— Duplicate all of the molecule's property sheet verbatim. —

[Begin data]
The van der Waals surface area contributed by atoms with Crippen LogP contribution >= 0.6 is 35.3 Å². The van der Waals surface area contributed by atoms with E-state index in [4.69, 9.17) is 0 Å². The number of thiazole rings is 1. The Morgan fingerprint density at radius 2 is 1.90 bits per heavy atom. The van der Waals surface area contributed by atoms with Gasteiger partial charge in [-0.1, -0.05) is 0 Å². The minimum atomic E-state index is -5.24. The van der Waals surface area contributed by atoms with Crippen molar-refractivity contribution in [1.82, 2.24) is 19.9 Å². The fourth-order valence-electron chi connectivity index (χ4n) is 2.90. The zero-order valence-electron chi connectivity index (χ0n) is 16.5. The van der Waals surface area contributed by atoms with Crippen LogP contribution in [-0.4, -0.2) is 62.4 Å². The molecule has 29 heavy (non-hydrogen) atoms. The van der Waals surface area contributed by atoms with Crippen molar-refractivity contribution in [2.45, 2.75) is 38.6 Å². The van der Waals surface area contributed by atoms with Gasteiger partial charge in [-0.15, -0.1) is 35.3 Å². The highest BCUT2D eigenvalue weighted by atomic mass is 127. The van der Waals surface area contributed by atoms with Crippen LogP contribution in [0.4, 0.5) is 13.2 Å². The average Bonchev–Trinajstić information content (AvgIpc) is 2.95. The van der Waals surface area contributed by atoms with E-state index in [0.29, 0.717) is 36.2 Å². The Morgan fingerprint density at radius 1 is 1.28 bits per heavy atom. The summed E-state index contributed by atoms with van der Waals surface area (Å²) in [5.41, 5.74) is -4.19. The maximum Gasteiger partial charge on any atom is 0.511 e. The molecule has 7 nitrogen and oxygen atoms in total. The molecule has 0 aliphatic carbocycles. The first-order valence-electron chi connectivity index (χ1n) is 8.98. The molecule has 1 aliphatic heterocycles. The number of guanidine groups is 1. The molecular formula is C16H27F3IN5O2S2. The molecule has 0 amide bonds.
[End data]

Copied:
The van der Waals surface area contributed by atoms with Crippen LogP contribution >= 0.6 is 35.3 Å². The van der Waals surface area contributed by atoms with E-state index in [4.69, 9.17) is 0 Å². The number of thiazole rings is 1. The Morgan fingerprint density at radius 2 is 1.90 bits per heavy atom. The van der Waals surface area contributed by atoms with Gasteiger partial charge in [-0.1, -0.05) is 0 Å². The minimum atomic E-state index is -5.24. The van der Waals surface area contributed by atoms with Crippen molar-refractivity contribution in [1.82, 2.24) is 19.9 Å². The fourth-order valence-electron chi connectivity index (χ4n) is 2.90. The zero-order valence-electron chi connectivity index (χ0n) is 16.5. The van der Waals surface area contributed by atoms with Crippen LogP contribution in [-0.4, -0.2) is 62.4 Å². The molecule has 29 heavy (non-hydrogen) atoms. The van der Waals surface area contributed by atoms with Crippen molar-refractivity contribution in [2.45, 2.75) is 38.6 Å². The van der Waals surface area contributed by atoms with Gasteiger partial charge in [-0.15, -0.1) is 35.3 Å². The highest BCUT2D eigenvalue weighted by atomic mass is 127. The van der Waals surface area contributed by atoms with Crippen LogP contribution in [0.4, 0.5) is 13.2 Å². The average Bonchev–Trinajstić information content (AvgIpc) is 2.95. The van der Waals surface area contributed by atoms with E-state index in [0.29, 0.717) is 36.2 Å². The Morgan fingerprint density at radius 1 is 1.28 bits per heavy atom. The summed E-state index contributed by atoms with van der Waals surface area (Å²) in [5.41, 5.74) is -4.19. The maximum Gasteiger partial charge on any atom is 0.511 e. The molecule has 7 nitrogen and oxygen atoms in total. The molecule has 0 aliphatic carbocycles. The first-order valence-electron chi connectivity index (χ1n) is 8.98. The molecule has 1 aliphatic heterocycles. The number of guanidine groups is 1. The molecular formula is C16H27F3IN5O2S2. The molecule has 0 amide bonds.